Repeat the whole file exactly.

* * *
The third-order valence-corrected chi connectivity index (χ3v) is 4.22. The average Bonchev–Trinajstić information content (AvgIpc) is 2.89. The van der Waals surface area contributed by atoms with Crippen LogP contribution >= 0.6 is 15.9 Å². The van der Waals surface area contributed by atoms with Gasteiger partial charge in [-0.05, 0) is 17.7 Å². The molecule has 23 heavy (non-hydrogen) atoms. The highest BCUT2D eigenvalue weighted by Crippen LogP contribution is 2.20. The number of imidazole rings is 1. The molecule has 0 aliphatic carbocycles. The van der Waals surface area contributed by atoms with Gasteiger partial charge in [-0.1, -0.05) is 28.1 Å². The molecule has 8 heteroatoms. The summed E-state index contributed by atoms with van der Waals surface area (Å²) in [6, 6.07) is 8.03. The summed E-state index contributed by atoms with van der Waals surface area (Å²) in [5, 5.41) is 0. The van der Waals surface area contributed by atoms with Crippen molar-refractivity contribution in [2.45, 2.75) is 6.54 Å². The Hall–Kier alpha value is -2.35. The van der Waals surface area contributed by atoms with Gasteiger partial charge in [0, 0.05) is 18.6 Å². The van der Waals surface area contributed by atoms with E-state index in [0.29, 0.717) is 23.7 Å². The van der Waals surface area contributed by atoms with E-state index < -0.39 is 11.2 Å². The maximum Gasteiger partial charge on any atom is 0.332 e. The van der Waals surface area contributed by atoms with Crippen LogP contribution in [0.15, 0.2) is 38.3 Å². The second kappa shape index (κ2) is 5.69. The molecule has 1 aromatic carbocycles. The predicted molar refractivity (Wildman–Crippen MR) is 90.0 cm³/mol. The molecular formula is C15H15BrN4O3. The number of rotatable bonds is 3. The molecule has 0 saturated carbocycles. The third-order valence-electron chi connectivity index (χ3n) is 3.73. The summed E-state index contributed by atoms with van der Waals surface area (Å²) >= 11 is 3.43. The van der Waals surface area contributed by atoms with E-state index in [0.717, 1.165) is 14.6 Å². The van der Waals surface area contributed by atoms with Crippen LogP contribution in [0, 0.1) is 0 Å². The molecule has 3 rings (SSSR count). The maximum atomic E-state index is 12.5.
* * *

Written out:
The third-order valence-corrected chi connectivity index (χ3v) is 4.22. The average Bonchev–Trinajstić information content (AvgIpc) is 2.89. The van der Waals surface area contributed by atoms with Crippen LogP contribution >= 0.6 is 15.9 Å². The van der Waals surface area contributed by atoms with Gasteiger partial charge in [-0.05, 0) is 17.7 Å². The molecule has 23 heavy (non-hydrogen) atoms. The highest BCUT2D eigenvalue weighted by Crippen LogP contribution is 2.20. The number of imidazole rings is 1. The molecule has 0 aliphatic carbocycles. The van der Waals surface area contributed by atoms with Gasteiger partial charge in [-0.1, -0.05) is 28.1 Å². The molecule has 8 heteroatoms. The summed E-state index contributed by atoms with van der Waals surface area (Å²) in [6, 6.07) is 8.03. The summed E-state index contributed by atoms with van der Waals surface area (Å²) in [5, 5.41) is 0. The van der Waals surface area contributed by atoms with Crippen molar-refractivity contribution in [2.45, 2.75) is 6.54 Å². The Hall–Kier alpha value is -2.35. The van der Waals surface area contributed by atoms with Gasteiger partial charge in [0, 0.05) is 18.6 Å². The van der Waals surface area contributed by atoms with E-state index in [0.29, 0.717) is 23.7 Å². The van der Waals surface area contributed by atoms with E-state index < -0.39 is 11.2 Å². The maximum Gasteiger partial charge on any atom is 0.332 e. The van der Waals surface area contributed by atoms with Crippen LogP contribution in [0.15, 0.2) is 38.3 Å². The second kappa shape index (κ2) is 5.69. The molecule has 1 aromatic carbocycles. The predicted molar refractivity (Wildman–Crippen MR) is 90.0 cm³/mol. The molecular formula is C15H15BrN4O3. The number of rotatable bonds is 3. The molecule has 0 saturated carbocycles. The third-order valence-electron chi connectivity index (χ3n) is 3.73. The summed E-state index contributed by atoms with van der Waals surface area (Å²) >= 11 is 3.43. The van der Waals surface area contributed by atoms with E-state index in [0.717, 1.165) is 14.6 Å². The van der Waals surface area contributed by atoms with Crippen LogP contribution in [0, 0.1) is 0 Å². The molecule has 3 rings (SSSR count). The maximum atomic E-state index is 12.5.